Maximising the social benefits of public housing renewal

Location: Flemington Community Centre, 25 Mt Alexander Road, Flemington.

In late 2016 the Victorian Government announced a program to redevelop public housing estates across Melbourne, with a goal of 10 per cent increase in social housing.

The Public Housing Renewal Program (PHRP) will directly impact the lives of residents of the public housing estates and will profoundly transform large pieces of publicly-owned land. Residents, local governments, affordable housing advocates and non-profit and private housing providers all have a stake in ensuring that this important opportunity has the most effective and socially just results.

The event brought together community members, housing association representatives, researchers, local and state government representatives and housing advocates to discuss ways to maximise the social benefits of this program. A panel of experts opened the event, sharing their insights into public housing renewal. This was followed by small-group discussions and an opportunity for attendees to find others to collaborate with to lobby for change to the program. This event supports a wider goal by the University to call for a rethink the PHRP, including alternative funding models that do not hand over valuable inner-city land for a one-time financial gain. The event generated calls for a moratorium on progress, greater transparency in engagement and financial modelling for the project, a greater focus on allowing right of return for residents and a commitment to retaining public land. Researchers from the University will present findings from the event to DHHS next week and are writing a letter to the State Government to highlight the deep concerns held by the event’s participants. A summary report will be available through the Transforming Housing website early 2018.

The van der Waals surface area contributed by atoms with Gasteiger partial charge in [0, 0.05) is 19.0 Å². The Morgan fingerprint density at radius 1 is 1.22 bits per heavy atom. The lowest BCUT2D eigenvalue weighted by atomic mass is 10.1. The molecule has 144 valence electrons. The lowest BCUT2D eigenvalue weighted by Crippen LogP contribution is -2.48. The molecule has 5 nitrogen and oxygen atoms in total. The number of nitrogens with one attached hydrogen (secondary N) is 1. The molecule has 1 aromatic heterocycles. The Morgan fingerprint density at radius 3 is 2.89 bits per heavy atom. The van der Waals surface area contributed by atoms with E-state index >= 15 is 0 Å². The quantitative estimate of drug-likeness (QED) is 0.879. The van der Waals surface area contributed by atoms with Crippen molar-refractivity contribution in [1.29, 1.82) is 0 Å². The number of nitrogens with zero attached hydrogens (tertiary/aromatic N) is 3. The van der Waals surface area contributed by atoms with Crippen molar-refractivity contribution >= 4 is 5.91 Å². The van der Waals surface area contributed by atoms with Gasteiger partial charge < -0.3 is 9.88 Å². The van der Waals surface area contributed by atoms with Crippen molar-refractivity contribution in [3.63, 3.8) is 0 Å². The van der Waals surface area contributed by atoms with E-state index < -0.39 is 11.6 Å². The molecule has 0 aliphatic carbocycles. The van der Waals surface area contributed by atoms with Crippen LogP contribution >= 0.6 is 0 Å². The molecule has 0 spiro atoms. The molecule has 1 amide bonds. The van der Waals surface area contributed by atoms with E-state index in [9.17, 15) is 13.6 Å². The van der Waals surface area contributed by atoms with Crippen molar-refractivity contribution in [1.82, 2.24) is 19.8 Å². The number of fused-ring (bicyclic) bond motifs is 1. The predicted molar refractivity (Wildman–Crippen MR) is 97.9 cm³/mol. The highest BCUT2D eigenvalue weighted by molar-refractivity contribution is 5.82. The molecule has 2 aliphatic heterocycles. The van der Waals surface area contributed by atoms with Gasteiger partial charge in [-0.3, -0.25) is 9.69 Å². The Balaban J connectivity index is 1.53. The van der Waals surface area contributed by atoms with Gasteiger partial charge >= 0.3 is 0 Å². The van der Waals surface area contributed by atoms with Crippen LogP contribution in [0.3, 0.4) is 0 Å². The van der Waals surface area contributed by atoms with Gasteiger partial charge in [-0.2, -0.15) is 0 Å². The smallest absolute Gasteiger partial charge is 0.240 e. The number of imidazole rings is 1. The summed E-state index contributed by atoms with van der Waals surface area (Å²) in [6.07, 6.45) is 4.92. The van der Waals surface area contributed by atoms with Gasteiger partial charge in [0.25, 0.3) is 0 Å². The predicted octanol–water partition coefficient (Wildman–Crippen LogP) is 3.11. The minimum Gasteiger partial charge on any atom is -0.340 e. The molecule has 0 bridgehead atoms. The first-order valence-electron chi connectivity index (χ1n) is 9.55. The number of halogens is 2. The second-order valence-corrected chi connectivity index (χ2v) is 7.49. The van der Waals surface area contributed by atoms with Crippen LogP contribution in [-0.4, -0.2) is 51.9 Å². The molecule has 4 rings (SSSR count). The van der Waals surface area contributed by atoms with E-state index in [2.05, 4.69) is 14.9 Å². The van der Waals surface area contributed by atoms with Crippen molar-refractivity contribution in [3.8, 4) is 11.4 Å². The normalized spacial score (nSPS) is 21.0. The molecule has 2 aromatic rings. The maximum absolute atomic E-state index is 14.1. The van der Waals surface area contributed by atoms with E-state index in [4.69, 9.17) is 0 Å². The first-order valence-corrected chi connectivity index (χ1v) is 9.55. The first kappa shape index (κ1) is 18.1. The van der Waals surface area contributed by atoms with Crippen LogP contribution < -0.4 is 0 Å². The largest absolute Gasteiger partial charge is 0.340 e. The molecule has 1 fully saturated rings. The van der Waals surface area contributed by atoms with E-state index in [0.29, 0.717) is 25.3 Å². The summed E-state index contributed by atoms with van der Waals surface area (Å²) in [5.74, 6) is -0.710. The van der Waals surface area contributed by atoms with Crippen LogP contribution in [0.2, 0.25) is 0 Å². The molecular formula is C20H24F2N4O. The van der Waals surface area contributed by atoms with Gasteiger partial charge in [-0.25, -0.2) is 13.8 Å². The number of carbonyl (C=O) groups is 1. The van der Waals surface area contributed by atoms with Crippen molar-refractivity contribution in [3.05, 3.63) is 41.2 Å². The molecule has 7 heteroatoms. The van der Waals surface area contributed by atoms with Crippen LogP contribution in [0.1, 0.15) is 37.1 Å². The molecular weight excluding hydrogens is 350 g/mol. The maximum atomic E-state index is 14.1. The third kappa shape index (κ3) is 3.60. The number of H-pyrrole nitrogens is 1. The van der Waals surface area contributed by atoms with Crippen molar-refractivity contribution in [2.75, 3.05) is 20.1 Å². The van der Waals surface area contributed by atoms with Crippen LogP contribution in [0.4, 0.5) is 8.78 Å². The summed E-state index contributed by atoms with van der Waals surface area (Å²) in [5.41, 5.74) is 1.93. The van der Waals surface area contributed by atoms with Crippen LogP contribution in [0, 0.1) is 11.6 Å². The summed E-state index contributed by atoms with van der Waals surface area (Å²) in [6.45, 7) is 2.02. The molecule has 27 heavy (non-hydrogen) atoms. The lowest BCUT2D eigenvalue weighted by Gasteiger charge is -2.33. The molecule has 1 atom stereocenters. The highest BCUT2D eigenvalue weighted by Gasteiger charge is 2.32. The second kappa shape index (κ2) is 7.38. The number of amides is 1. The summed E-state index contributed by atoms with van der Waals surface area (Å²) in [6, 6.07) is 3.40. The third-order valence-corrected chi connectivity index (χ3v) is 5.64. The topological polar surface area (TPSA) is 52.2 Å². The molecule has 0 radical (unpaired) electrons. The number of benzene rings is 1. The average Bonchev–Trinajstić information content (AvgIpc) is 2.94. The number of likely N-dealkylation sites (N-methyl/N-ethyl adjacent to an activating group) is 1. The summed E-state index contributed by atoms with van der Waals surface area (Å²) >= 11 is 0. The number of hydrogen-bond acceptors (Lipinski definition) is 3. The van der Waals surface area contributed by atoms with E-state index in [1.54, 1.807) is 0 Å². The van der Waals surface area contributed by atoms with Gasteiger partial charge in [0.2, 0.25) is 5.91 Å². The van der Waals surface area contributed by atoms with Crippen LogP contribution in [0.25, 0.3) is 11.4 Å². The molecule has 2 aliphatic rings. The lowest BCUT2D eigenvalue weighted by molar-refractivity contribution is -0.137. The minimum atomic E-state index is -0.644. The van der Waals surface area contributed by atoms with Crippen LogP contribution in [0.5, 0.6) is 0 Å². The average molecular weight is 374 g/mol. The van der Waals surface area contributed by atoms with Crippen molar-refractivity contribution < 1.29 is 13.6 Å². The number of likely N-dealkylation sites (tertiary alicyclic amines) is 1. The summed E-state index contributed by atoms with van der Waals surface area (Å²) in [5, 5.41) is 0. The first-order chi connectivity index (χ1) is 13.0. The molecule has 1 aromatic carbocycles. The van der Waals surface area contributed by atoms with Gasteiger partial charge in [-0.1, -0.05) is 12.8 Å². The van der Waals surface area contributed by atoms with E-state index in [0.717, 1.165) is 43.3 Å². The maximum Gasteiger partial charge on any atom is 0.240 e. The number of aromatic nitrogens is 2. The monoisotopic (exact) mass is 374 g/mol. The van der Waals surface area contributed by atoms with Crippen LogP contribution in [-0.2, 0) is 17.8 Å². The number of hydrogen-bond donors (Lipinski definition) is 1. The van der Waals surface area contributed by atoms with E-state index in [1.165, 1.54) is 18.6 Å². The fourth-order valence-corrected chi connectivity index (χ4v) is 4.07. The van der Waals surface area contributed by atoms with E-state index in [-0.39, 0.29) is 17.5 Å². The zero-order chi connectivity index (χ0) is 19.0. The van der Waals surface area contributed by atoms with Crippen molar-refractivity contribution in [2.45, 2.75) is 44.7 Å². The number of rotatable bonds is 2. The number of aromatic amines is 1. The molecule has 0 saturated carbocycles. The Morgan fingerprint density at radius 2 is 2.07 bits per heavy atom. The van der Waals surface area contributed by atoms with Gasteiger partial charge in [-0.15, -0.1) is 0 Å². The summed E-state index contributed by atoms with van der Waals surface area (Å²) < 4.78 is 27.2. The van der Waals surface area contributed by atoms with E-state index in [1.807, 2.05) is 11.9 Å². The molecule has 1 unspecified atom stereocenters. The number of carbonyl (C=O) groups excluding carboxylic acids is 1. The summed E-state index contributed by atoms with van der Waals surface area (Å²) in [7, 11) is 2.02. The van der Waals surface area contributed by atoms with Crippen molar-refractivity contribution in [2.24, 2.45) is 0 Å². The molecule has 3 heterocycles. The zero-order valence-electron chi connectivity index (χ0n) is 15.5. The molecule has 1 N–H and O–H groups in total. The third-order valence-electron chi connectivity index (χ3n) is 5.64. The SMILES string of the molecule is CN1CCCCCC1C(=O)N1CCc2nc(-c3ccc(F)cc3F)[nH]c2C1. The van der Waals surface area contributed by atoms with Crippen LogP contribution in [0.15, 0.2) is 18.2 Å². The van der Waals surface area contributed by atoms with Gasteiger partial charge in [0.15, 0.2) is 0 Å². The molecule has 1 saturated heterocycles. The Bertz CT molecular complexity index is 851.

This event is generously supported and funded by the Melbourne Sustainable Society Institute, the Melbourne Social Equity Institute. It is a collaboration between Transforming Housing and the Melbourne School of Geography